History of Cissbury Ring
From a Neolithic site of industry to machine guns during the Second World War, the history of Cissbury Ring is long and varied. Archaeological digs carried out by pioneering Victorians between the 1850s and 1880s shaped the understanding of this site through the centuries, alongside furthering the science of archaeology with new techniques practised here. Discover some of the stories hidden beneath the surface of the largest hillfort in Sussex.
Neolithic flint mines at Cissbury Ring
Flint mining took place at Cissbury Hill during the Neolithic period long before the construction of the hillfort. Thanks to Victorian archaeologists we know that there are large surviving underground shafts and galleries here. Radiocarbon dating on material from all Britain’s flint mines during the 1970s showed that mines in Sussex were the earliest in the country.
The mines were probably dug using animal bones: a deer antler could be used as a pick and an ox shoulder blade as a shovel. Both have been found during excavations at Cissbury Ring. Most of the mineshafts are located inside the hillfort at the southern end – there are around 270 pits ranging from 3-36m in diameter and up to 12m in depth.
Today these pits look like a lunar landscape of hollows and mounds. The hollows have been formed where the material used to fill the shafts has sunk, and the mounds show where excavated chalk and struck flint flakes from digging the mines were deposited.
What was made from the flints?
Most of the tools found at Cissbury have been axes. Worthing Museum holds a collection of axe heads and other items excavated in the 1950s. Finds unearthed by the Victorian archaeologist Pitt Rivers can be found in his museum in Oxford.
A Bronze Age burial ground
During the early Bronze Age Cissbury appears to have been used as a ritual burial ground. Two round barrows have been identified here – this type of burial mound marked a change from multiple burials in a long barrow to individual ones.
Iron Age hillfort
The Iron Age hillfort was built around 400BC and was used for defence for around 300 years. Cissbury is a univallate fort, meaning it is a hilltop enclosure with a single rampart accompanied by a ditch and a low counterscarp bank. After 100BC the interior of the fort was used for agriculture with rectangular fields marked out with earthwork banks and terraces.
A Roman mint
There is evidence of a settlement at Cissbury during the later Roman period, consisting of a group of 11 buildings and two rectangular enclosures situated near the eastern entrance. The ramparts were heightened at this time, possibly in fear of Danish attacks. The discovery at Cissbury of two successive issues of coinage struck between AD1009 and AD1023 suggests there was once a mint here.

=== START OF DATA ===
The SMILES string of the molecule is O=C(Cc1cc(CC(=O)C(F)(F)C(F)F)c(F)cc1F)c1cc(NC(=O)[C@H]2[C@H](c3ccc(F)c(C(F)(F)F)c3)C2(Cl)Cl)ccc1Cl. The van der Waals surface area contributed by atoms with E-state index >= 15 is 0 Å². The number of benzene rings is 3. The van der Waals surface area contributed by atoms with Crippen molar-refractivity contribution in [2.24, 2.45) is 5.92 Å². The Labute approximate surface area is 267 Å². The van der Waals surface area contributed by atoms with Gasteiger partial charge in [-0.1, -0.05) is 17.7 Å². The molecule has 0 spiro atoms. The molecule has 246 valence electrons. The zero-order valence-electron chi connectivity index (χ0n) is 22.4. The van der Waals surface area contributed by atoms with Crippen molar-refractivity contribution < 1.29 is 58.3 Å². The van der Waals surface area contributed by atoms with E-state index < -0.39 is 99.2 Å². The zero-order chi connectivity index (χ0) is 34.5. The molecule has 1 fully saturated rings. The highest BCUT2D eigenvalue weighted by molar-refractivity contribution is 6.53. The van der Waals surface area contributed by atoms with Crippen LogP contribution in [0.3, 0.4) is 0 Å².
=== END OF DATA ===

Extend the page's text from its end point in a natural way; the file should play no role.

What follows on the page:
A Tudor vantage point
There is little evidence of activity at Cissbury Ring during the medieval era but many of the local agricultural tracks are likely to have been made during this period. In Tudor times Cissbury formed part of an early-warning system of beacons that ran the length of the south coast. Watchers were able to monitor 78 miles of coastline from here.
Victorian archaeological investigation
In 1857 George Irving carried out the first of many digs made during the Victorian era, by investigating an isolated hollow on the southeast side of the hillfort and nine pits in the area of the flint mines. In one of these he found charcoal, oyster shells, animal bones and pottery including Roman and 16th-century material. His only other find was a William III halfpenny.
Pitt Rivers investigates
Colonel Augustus Lane Fox – better known as Pitt Rivers – and Canon William Greenwell excavated 30 pits in two separate digs: September 1867 and January 1868. They found large numbers of flint axes and other tools, more animal bones and teeth, charcoal, shells and pieces of Neolithic pottery.
A Victorian discovery
Ernest Willett reopened one of Lane Fox’s earlier pits in 1873 and excavated to a deeper depth of 4.2 metres. Here he discovered a shaft with a number of galleries radiating from it and several ox shoulder blades which he believed had been used as shovels. Several digs in the following years confirmed suspicions that a flint mine had operated here.
Cissbury during the Second World War
A large anti-tank ditch was excavated around the entire hill in 1940 and anti-aircraft guns were positioned across the highest part of the ridge within the fort. Later in the war the north slope of Cissbury Hill was used in military exercises in preparation for the invasion of Europe. Observation dugouts were excavated within the rampart to house machine-gun posts.
Discover what to see and do at Cissbury Ring. Take a walk around the largest hillfort in the county and admire the wonderful views.
Discover how we have improved and maintained the land at Cissbury Ring hillfort in Sussex and the historical features that have been revealed in the process.